Read the transcript for this video:
Good morning and welcome to your Weekly Cup of Joe. My name is Joe King. I'm the owner of Physical Therapy Advantage here in North Aurora. I'm back in the clinic today. I'm going to record a couple of videos for a couple of the upcoming Cup of Joes. So one of the questions we get asked quite a bit in the clinic and out in the public is, "what's the difference between Static Stretching and Dynamic Stretching?" They're both good. Is one better than the other. Like I said, they're both really good and they both have their place and they both have their benefits. So as PTs, we're pretty much biased that, yes, I think you need to do both, and I'm going to explain why here in these next two segments of Cup of Joe. Today we're going to talk about Dynamic Warmup or Dynamic Stretching.
Dynamic stretching is movement through your full range of motion that your body's allowed to prepare your body for an activity. So it's basically active stretching to prepare your body and it mimics the activity that you're going to be doing. So if you're going to be doing soccer, you want to prepare by doing some soccer type drills and warmups. If you're just gardening and doing some general exercise and general stuff, you can do some general dynamic stretches and we're going to go through a few of those. The benefits of dynamic warmup or dynamic stretching is it increases your blood flow, decreases your risk for injury, and it decreases muscle soreness after the activity. So one of the options you can do, is you can foam roll your lower body, upper body, different body parts; whatever you want to do before the activity, that's going to increase your blood flow to the area even more so it's going to increase the tissue extensibility and warm up those tissues even a little bit more to allow you to be better warmed up and then do your dynamic stretching, and then be able to have a great activity and hopefully not feel stiff and sore and like you can't move too much. So that's an option for you. One of the caveats to this is if you have an injury or you're coming off of an injury and you still may need to do one or two static stretches after you've done your dynamic warmup, just to target that specific area of injury, just to make sure it's nice and loose before you start your activity, which is okay too. Doesn't really matter. There is going to be a link below this and it's from Elite Health and Fitness out of Massachusetts. They're a sports performance and PT training Center, and I found it online. They do a really good job of explaining dynamic warmup, dynamic stretching. So there's a link below and they have a list of different ones and some pictures of some different ones that describe them.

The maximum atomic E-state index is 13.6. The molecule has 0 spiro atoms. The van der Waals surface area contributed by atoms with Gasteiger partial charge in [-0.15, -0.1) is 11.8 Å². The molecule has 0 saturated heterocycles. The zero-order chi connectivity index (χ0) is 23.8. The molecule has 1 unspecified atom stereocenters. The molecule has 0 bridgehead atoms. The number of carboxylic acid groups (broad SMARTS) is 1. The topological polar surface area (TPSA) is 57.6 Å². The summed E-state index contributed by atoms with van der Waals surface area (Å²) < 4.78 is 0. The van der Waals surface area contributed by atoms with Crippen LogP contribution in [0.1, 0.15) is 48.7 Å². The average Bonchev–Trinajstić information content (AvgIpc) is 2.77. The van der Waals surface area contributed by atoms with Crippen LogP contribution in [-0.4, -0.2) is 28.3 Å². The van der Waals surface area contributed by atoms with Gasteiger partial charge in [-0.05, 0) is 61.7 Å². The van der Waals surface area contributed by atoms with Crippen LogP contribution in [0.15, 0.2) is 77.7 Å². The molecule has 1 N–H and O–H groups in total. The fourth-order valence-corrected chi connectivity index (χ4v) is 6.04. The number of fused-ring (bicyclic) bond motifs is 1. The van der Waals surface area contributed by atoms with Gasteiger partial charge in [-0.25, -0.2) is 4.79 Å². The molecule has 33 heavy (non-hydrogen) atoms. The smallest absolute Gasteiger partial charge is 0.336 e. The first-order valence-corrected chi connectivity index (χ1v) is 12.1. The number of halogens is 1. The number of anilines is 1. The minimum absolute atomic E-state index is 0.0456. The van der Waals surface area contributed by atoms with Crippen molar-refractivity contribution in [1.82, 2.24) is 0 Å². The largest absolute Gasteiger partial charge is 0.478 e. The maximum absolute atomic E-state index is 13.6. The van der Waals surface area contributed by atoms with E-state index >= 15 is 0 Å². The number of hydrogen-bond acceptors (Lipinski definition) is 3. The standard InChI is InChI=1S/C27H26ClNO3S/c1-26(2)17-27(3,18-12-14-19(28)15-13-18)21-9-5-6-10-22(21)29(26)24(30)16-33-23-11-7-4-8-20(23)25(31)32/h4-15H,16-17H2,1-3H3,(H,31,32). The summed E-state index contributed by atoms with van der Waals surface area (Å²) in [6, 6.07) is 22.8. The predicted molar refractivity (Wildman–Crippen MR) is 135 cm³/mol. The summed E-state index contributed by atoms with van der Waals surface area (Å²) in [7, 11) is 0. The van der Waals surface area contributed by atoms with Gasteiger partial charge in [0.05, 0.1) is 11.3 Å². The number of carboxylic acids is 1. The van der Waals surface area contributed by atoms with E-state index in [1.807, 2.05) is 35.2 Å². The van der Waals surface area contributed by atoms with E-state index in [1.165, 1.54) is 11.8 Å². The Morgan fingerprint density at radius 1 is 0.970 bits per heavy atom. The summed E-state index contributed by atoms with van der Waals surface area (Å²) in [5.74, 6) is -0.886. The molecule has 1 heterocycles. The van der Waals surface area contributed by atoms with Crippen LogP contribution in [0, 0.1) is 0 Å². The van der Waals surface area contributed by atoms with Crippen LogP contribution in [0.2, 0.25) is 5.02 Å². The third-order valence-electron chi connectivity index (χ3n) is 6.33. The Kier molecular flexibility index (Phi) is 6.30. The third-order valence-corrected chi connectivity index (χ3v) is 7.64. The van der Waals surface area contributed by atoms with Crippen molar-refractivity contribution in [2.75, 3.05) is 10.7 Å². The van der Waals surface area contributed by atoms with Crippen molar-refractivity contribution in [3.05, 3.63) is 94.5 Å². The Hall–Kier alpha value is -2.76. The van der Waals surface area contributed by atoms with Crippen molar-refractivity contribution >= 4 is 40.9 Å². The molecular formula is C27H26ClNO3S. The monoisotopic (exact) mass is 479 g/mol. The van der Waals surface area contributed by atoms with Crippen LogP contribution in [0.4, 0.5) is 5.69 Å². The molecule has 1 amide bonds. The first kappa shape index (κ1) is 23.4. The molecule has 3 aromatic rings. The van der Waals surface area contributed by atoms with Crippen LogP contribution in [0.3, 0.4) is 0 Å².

So I'm going to take you through three of them that I like to do. They're generalized ones, but one for the back of the legs, and one more for the side and the hips. But they're really nice to do. So the first one we're going to do is called a "Tall Knee Hug", kind of like a knee to chest. Bear with me here I'm coming down and you end up going up on one leg. Bring your knee to your chest, pull it up, and you can even go up on your tippy toe. All right, I'll do that, going the other way too. Excellent! So the next one we going to show is pull a "Soldier March" and you'll see why it's called that; it hits the glutes and the hamstrings. Your legs don't have to be totally straight, but you're reaching out with opposite arm, opposite leg. And the last one is a "Lateral lunge". So facing one way, just taking a nice big side step and lunging one way, lunging back the other way, and then you pivot, lunge one way, then the other way. You take yourself through it again.
So those are three basic ones to do. They are on that link as well. Like I said, there are a few others, there are multiple to do. You can modify it for sports specifics as well, depending on the activity you're doing or if you want to do more of a generalized one, typically a dynamic warmup or dynamic stretching event or episode before your event should take you a minimum of five minutes, maybe up to 10-minutes. So don't go too long with it, but enough to get you warmed up. Obviously. If you have any questions about dynamic stretching or dynamic warmup, just please feel free to call. Don't hesitate at all. (630) 892-8003. If you have questions about the dynamic stretching or if you have just generalized health or physical therapy questions, we just want to be a resource for the community. So (630) 892-8003. Hope that explains a little bit more about dynamic stretching. Looking forward to next week, going to talk about static stretching and we'll conclude the little tutorial on this two-part series here like I said, hope you enjoy, check out the link below, and we'll see you next week for your Weekly Cup of Joe! Bye.